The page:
If ever roles were reversed, it was in the relationship of Kenneth Halliwell and Joe Orton. Their homosexual partnership began when they met as drama students. Halliwell was 25, eight years older than Orton, with an expensive education behind him and with a car and his own flat. He became the provincial boy’s mentor, nurturing his literary tastes and showing him the way around.
And Orton proved to be a brilliant pupil too brilliant for Halliwell’s liking, for the lad from Leicester soon overtook his partner and left him far behind. He wrote black comedies which became West End hits. He also became flamboyant and promiscuous, and Halliwell found himself reduced to the role of a hanger-on in Orton’s new circle of clever, glitzy friends.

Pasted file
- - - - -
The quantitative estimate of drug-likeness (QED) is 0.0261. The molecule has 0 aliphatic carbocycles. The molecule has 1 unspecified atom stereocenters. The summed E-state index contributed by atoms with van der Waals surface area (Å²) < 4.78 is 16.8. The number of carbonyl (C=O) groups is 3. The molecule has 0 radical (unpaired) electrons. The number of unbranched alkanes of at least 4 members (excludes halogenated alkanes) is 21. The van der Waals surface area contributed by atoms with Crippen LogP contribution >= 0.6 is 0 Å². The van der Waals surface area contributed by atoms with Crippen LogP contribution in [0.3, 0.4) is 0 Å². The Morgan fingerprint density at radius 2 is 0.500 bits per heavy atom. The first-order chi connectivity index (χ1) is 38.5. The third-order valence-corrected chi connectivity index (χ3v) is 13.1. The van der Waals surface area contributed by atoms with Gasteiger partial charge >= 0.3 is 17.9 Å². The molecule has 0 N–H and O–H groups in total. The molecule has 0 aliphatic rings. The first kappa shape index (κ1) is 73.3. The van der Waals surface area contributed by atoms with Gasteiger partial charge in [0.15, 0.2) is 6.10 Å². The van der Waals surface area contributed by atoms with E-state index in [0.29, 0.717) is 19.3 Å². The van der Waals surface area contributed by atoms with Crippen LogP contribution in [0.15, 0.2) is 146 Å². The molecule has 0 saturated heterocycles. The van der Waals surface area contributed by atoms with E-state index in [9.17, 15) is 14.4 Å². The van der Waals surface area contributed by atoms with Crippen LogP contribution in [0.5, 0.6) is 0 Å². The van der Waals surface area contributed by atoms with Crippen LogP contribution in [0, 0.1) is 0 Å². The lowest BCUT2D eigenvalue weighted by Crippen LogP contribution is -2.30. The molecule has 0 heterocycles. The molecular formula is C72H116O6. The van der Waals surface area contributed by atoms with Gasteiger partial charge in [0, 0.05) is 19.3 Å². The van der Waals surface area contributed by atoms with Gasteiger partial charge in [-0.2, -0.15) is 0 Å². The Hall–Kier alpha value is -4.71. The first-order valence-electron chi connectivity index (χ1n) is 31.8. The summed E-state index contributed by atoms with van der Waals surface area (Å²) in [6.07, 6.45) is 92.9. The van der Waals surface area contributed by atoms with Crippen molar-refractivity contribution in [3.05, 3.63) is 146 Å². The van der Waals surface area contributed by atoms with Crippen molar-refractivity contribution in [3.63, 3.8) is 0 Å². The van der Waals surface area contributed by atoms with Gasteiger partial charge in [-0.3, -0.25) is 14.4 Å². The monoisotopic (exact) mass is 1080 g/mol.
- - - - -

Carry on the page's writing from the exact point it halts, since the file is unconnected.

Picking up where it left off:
“I’m pathetic,” he told Orton. “I can’t go on suffering like this.” And he didn’t. On AUGUST 9th, 1967, he picked up a hammer and smashed in his partner’s head. Then he committed suicide with a drug overdose. It was the final scene in a three-act tragedy. The kind of play Joe Orton might have written.